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Some Philosophical Orientations of Educational Research

You Do What You Think, I Think

Jurgen Habermas
Knowledge and Human Interest (1971)

There is a relationship

Between our knowledge And our interests - what we want to use knowledge for

Habermas (Frankfort School)

Was a reaction to positivism. Positivism is the philosophy that the only true knowledge is knowledge based on actual sense experience. True knowledge only comes from affirmation of theories through strict scientific method.

In Positivism

Metaphysical speculation is avoided. Positivism was developed by Auguste Comte (the first sociologist) in the mid 19th century.

The Positivistic idea

is sometimes referred to as a "scientistic" ideology it is often shared by those who believe in the necessity of progress through scientific progress, and by those who argue that any method for gaining knowledge should be limited to natural, physical, and material approaches.

In Educational Psychology

a positivistic approach is favoured by behaviourism. BF Skinners work (I did these experiments, and people respond to positive and negative reinforcement, ergo we should )

Comte first theorized

about positivism He saw the scientific method as replacing metaphysics in the history of thought, and who observed the circular dependence of theory and observation in science

Comte theorized that

society undergoes three different phases in its quest for the truth (the Law of three stages). These three phases are the theological, the metaphysical, and the positive phases.

In the theological phase

Whole-hearted belief in all things with reference to God. (God had reigned supreme over human existence preEnlightenment.) Humanity's place in society was governed by the Church with humans accepting church doctrines and not questioning the world.

In the metaphysical phase

(the time since the Enlightenment to the time right after the French Revolution) was steeped in logical rationalism. In this second phase universal rights of humanity are most important. Humanity is born with certain rights, that should not and cannot be taken away, which must be respected. Democracies and dictators rose and fell in response to humans innate rights.

In Comtes positive (final) phase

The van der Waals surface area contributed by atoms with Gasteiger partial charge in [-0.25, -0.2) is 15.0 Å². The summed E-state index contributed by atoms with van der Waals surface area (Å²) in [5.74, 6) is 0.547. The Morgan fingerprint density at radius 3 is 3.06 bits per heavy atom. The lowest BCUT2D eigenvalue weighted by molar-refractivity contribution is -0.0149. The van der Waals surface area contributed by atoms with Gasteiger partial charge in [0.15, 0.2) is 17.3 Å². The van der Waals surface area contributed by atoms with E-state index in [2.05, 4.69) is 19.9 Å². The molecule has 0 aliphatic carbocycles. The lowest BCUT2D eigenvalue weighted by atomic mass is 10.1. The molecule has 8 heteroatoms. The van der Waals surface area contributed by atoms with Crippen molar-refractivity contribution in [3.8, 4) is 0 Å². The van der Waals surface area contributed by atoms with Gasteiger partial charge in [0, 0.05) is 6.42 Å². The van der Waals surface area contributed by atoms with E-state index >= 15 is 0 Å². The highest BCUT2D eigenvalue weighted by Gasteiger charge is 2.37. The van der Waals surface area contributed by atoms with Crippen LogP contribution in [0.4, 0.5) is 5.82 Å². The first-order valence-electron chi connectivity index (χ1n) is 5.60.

The central idea is that individual rights are more important than the rule of any one person. Humanitys ability to govern itself makes this stage different from the rest. Any person can achieve anything based on his or her individual free will and authority.

In Comtes positive (final) phase

Insight is democratic - because we all can and should - see the same things. If we can just figure things out (using science) we can overcome the naturalistic fallacy (the belief that we can move from the is to the ought). The third principle is most important in the positive stage.

Knowledge constitutive interests

Divides knowledge into three categories Technical empirical knowledge Practical Interpretive knowledge Emancipatory (critical) knowledge

Technical empirical knowledge

Arises out of the Enlightenment and is, in essence, scientific.

Technical empirical modes of understanding

involve developing a theory and then making sets of highly contrived observations that seek to either prove or disprove the theory. The Fraser Institute follow this logic. [the word limitation cannot be found in their work.

Practical Interpretive knowledge

Seeks to measure the world as we live it. Learning and knowledge evolve from observing the world as it comes. At the core of this is language and interpretation. [language mediates reality, e.g. Fred Rayners language of work]

Practical Interpretive knowledge

is represented by the wisdom of experience. [e.g. there is a reason for Freds language being thus]

Emancipatory knowledge

Is achieved through a process of 'critical reflection. We ponder the state of our knowledge, and what has brought us to think in such ways.

To emancipate one's thinking

is to think about what we think, why we think it, and what has influenced us to think this way. For example, how has the culture of teaching that I learned at the University of Alberta influenced my actions?

Habermas believes

technical empirical knowledge is so in love with itself that it poorly tolerates challenges to it as a basis of knowledge.

When referring to science

Habermas terms this dominance 'scientism. [the bi-serialized hard data] This is science's belief in its own supreme power. Thus, there is a 'hegemony' of science over knowledge.

Habermas notes that

ultimately, truth cannot be grounded in evidence, but in consensus. [his bias] However, the two (evidence and consensus) draw together in Habermas' "ideal speech situation".

Habermas Ideal Speech Situation

The 'ideal speech situation' requires what we would think of as "fair play" in dialogue.

Habermas Ideal Speech Situation

All participants must have equal opportunity to participate. They must have the right to assert, defend, or question any factual or normative claim.

Habermas Ideal Speech Situation

This interaction also must not be constrained by active role or status differences or "one-sided binding norms.

Habermas Ideal Speech Situation

Finally, participants in an ideal speech situation must be motivated only by the desire to reach a consensus about the truth of statements and the validity of norms.

Your Task

We are going to work together to see if we can analyze how orientations of educational research might be explained by Habermas critique.